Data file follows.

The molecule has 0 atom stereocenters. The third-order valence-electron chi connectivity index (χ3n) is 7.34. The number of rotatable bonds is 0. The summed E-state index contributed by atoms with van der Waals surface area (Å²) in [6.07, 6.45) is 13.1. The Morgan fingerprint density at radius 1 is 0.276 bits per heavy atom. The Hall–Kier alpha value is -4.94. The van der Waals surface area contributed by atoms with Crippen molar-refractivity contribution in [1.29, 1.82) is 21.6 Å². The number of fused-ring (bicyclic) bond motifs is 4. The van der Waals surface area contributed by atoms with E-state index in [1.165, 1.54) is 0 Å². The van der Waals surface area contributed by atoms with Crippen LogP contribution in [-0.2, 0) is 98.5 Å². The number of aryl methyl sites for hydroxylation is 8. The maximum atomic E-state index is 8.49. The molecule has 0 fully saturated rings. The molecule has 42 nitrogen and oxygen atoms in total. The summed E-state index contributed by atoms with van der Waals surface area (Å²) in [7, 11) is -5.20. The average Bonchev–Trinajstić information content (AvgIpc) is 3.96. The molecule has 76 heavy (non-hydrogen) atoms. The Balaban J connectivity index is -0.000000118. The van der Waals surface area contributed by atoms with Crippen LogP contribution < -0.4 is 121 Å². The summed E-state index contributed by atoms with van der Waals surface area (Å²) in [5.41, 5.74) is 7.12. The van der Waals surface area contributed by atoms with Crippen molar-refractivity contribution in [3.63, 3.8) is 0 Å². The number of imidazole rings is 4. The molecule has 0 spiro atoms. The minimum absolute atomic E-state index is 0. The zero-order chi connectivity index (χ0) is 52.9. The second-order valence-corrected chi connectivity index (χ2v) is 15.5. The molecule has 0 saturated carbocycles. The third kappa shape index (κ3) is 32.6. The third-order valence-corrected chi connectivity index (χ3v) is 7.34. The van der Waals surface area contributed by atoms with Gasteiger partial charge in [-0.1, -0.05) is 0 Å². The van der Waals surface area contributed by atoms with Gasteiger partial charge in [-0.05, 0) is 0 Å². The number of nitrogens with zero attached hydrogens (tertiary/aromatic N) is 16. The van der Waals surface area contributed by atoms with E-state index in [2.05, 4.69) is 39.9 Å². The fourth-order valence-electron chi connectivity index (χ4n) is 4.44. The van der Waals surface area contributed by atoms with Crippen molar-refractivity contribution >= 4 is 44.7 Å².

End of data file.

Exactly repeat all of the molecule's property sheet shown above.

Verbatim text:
The molecule has 0 atom stereocenters. The third-order valence-electron chi connectivity index (χ3n) is 7.34. The number of rotatable bonds is 0. The summed E-state index contributed by atoms with van der Waals surface area (Å²) in [6.07, 6.45) is 13.1. The Morgan fingerprint density at radius 1 is 0.276 bits per heavy atom. The Hall–Kier alpha value is -4.94. The van der Waals surface area contributed by atoms with Crippen molar-refractivity contribution in [1.29, 1.82) is 21.6 Å². The number of fused-ring (bicyclic) bond motifs is 4. The van der Waals surface area contributed by atoms with E-state index in [1.165, 1.54) is 0 Å². The van der Waals surface area contributed by atoms with Crippen LogP contribution in [-0.2, 0) is 98.5 Å². The number of aryl methyl sites for hydroxylation is 8. The maximum atomic E-state index is 8.49. The molecule has 0 fully saturated rings. The molecule has 42 nitrogen and oxygen atoms in total. The summed E-state index contributed by atoms with van der Waals surface area (Å²) in [7, 11) is -5.20. The average Bonchev–Trinajstić information content (AvgIpc) is 3.96. The molecule has 76 heavy (non-hydrogen) atoms. The Balaban J connectivity index is -0.000000118. The van der Waals surface area contributed by atoms with Crippen LogP contribution < -0.4 is 121 Å². The summed E-state index contributed by atoms with van der Waals surface area (Å²) in [5.41, 5.74) is 7.12. The van der Waals surface area contributed by atoms with Crippen molar-refractivity contribution in [3.63, 3.8) is 0 Å². The number of imidazole rings is 4. The molecule has 0 spiro atoms. The minimum absolute atomic E-state index is 0. The zero-order chi connectivity index (χ0) is 52.9. The second-order valence-corrected chi connectivity index (χ2v) is 15.5. The molecule has 0 saturated carbocycles. The third kappa shape index (κ3) is 32.6. The third-order valence-corrected chi connectivity index (χ3v) is 7.34. The van der Waals surface area contributed by atoms with Gasteiger partial charge in [-0.1, -0.05) is 0 Å². The van der Waals surface area contributed by atoms with Gasteiger partial charge in [-0.05, 0) is 0 Å². The number of nitrogens with zero attached hydrogens (tertiary/aromatic N) is 16. The van der Waals surface area contributed by atoms with E-state index in [2.05, 4.69) is 39.9 Å². The fourth-order valence-electron chi connectivity index (χ4n) is 4.44. The van der Waals surface area contributed by atoms with Crippen molar-refractivity contribution >= 4 is 44.7 Å².